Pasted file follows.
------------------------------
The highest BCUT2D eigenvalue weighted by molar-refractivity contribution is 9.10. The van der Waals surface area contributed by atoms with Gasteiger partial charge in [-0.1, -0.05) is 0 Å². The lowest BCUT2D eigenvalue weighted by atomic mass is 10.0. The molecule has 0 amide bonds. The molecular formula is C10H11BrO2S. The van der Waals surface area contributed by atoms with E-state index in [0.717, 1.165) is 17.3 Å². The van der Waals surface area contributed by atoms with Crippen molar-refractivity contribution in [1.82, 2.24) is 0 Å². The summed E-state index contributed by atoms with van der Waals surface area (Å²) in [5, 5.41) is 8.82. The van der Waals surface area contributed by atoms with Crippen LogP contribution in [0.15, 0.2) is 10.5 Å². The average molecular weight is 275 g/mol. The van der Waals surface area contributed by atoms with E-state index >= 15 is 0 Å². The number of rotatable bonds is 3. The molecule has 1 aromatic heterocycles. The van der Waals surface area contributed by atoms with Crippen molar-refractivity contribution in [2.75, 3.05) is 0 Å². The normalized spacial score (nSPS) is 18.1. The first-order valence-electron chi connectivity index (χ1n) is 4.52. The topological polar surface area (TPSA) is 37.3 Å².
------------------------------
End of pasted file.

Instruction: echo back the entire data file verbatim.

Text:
The highest BCUT2D eigenvalue weighted by molar-refractivity contribution is 9.10. The van der Waals surface area contributed by atoms with Gasteiger partial charge in [-0.1, -0.05) is 0 Å². The lowest BCUT2D eigenvalue weighted by atomic mass is 10.0. The molecule has 0 amide bonds. The molecular formula is C10H11BrO2S. The van der Waals surface area contributed by atoms with E-state index in [0.717, 1.165) is 17.3 Å². The van der Waals surface area contributed by atoms with Crippen molar-refractivity contribution in [1.82, 2.24) is 0 Å². The summed E-state index contributed by atoms with van der Waals surface area (Å²) in [5, 5.41) is 8.82. The van der Waals surface area contributed by atoms with Crippen LogP contribution in [0.15, 0.2) is 10.5 Å². The average molecular weight is 275 g/mol. The van der Waals surface area contributed by atoms with E-state index >= 15 is 0 Å². The number of rotatable bonds is 3. The molecule has 1 aromatic heterocycles. The van der Waals surface area contributed by atoms with Crippen molar-refractivity contribution in [2.75, 3.05) is 0 Å². The normalized spacial score (nSPS) is 18.1. The first-order valence-electron chi connectivity index (χ1n) is 4.52. The topological polar surface area (TPSA) is 37.3 Å².